This little group, to be fair, actually intended to create an informational, educational film (of the type everyone has seen in school: How Can Johnny Get a Date? With Good Grooming!). This film concerned the “evils” of marijuana. The intent was harmless. The sad truth, however, is there aren’t really any “evils” associated with marijuana. For example, there are no recorded instances of any man ever killing his wife in a stoner’s frenzy (such a murder would probably involve the weedhead’s talking his poor wife to death about inane things, like where he could score more dope). There are thousands of cases of husbands killing wives while in drunken rages, however.
So, sadly, for this little civic-minded group of do-gooders they didn’t pick a very good drug for their fear-based movie (heroin or cocaine would have been more appropriate for the “fear factor”). So, they imagined a social problem where one previously did not exist and created a movie about it (roughly akin to making an educational film about Bigfoot).
It was never intended for general release. The goals of the movie (to educate and inform) were admirable if presented in a clinically detached and factual manner. Reefer Madness, though, is neither factual nor clinically detached. Reefer Madness is manic, hyperbolic, and ridiculously melodramatic. The goal, in short, was to show parents how “good boys and girls” from “good homes”, once they fall under the spell of dat ol' debbil weed, turn into juvenile delinquents, sluts, hit-and-run drivers, and ultimately killers.
The world became blessed with this artistic endeavor as it is now known today thanks to an exploitation film producer in the mid 1930s named Dwain Esper. In 1936 he obtained a copy of the in-house
The movie, however, is much tamer than the lurid pulp poster would have one believe. It is a fairly straightforward morality tale. The plot concerns a slag named Mae and her drug-dealing boyfriend, Jack. They move from town to town, taking up residence in crummy apartments, and they sell weed. Mae, being the more moral of the two, only deals to adults. Jack, along with his crony, Ralph (a slightly psychotic older lad who smoked his way out of college after his first year) have no such morals. They not only want to sell as much dope as they can, but they want to sell it fast by “hooking” the local kids on “reefers” (the jargon in the movie is side-splitting). The “addictive” nature of marijuana is hit very hard and heavy at the outset of the film.
A very short time passes as the “good boy”, Bill Harper, gets hooked on weed. Mary, Bill’s best girl, has a younger teenaged brother named Jimmy, who also gets hooked on weed. One day, soon after becoming a raging marijuana addict, Jimmy gives Jack the Dealer a ride in Mary’s car to run an errand. Jack gets out of the car at their destination and slips Jimmy a joint. The kid proceeds to sit in the convertible parked in the open on the street and torches up. Jack comes back out, gets in the car and asks the kid if he’s okay to drive. The kid says, "Sure, I’m red hot!” and zooms crazily away from the curb, swerving around a corner, and clipping an old man who stepped into the street. The two race off in Mary’s car, leaving the old man in the gutter (he later dies off-screen of his injuries).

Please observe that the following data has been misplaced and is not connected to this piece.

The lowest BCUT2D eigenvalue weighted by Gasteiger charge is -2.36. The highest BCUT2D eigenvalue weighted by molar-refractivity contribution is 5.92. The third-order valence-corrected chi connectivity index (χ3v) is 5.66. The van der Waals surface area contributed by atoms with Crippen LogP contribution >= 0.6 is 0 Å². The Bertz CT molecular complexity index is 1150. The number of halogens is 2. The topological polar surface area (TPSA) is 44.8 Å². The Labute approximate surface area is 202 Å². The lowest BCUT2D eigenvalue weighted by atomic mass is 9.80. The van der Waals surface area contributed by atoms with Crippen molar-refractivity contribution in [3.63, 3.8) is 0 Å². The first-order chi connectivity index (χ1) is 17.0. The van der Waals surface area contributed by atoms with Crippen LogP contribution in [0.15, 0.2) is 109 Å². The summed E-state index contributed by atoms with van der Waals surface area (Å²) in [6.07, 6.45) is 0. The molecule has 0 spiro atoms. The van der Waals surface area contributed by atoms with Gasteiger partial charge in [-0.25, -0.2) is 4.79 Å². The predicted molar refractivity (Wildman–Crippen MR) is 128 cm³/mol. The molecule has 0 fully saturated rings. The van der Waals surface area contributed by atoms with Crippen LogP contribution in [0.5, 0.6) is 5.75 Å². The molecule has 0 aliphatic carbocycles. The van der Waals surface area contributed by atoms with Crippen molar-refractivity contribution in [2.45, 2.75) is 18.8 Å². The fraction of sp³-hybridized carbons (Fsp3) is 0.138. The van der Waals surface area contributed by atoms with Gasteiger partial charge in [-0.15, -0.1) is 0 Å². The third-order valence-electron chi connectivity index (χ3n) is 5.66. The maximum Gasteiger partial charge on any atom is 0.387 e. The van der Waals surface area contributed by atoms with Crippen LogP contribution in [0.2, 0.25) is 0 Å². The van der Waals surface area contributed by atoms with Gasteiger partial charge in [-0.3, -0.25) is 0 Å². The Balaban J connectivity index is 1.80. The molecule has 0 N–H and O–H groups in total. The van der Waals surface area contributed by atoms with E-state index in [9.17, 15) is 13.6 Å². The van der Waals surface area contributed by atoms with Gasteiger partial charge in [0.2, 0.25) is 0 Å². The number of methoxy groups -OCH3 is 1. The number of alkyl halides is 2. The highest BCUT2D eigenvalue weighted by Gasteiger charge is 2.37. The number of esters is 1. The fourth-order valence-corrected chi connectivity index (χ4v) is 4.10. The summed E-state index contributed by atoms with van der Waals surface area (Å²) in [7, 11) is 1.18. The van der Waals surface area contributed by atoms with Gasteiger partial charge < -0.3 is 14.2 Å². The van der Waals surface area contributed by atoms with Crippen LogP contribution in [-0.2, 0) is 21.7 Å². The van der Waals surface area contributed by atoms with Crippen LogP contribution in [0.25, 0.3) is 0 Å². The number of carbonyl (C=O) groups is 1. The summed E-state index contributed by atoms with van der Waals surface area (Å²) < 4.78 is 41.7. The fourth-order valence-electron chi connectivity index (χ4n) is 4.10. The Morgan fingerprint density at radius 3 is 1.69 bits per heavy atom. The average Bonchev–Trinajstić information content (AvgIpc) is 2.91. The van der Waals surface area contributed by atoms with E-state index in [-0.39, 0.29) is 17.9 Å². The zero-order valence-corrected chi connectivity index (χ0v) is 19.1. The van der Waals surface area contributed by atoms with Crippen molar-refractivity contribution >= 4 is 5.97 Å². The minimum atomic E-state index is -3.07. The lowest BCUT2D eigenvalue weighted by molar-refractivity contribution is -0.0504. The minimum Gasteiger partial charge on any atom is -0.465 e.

Bill Harper meanwhile tokes up in Mae’s and Jack’s apartment as often as possible. One afternoon whilst imbibing he gets to have sex with another girl (Blanche) who is also there smoking dope.
Ralph (the ex-college boy psycho) has the hots for Bill’s steady girl, Mary. Bill hasn’t been coming around Mary much (he’s been off smoking a lot of weed) so Mary goes looking for him. When she gets to Mae’s place, she doesn’t know her boyfriend is in the other room finishing up with Blanche. She sits down. Everyone in the movie, regardless of age, smokes cigarettes – Ralph hands Mary a smoke. She starts toking away, apparently not noticing she is not smoking regular tobacco. She gets extremely giddy, Ralph sits there toking away with her, and then he gets handsy. He starts to rape her, tearing at her clothes.
While Ralph is molesting Mary on their couch, Mae and Jack are in the kitchen talking (to add to her slatternly behaviors, Mae is also a booze-hound). Jack is complaining to Mae about how much liquor she packs away. They apparently are oblivious to Mary’s raised voice and the sounds of struggling just a few feet away.
Bill, meanwhile comes out of the bedroom, and sees the struggle. In his cannabis-fogged brain he visualizes Mary as a willing participant in her sexual assault. He hauls off and slugs Ralph. A gun is produced, and in the struggle, Mary gets shot. She’s dead. Jack, who heard the ruckus, pistol-whips Bill, knocking him out. Ralph, who was the shooter, is told to leave. Jack puts the gun in the hand of the unconscious Bill and the cops are called.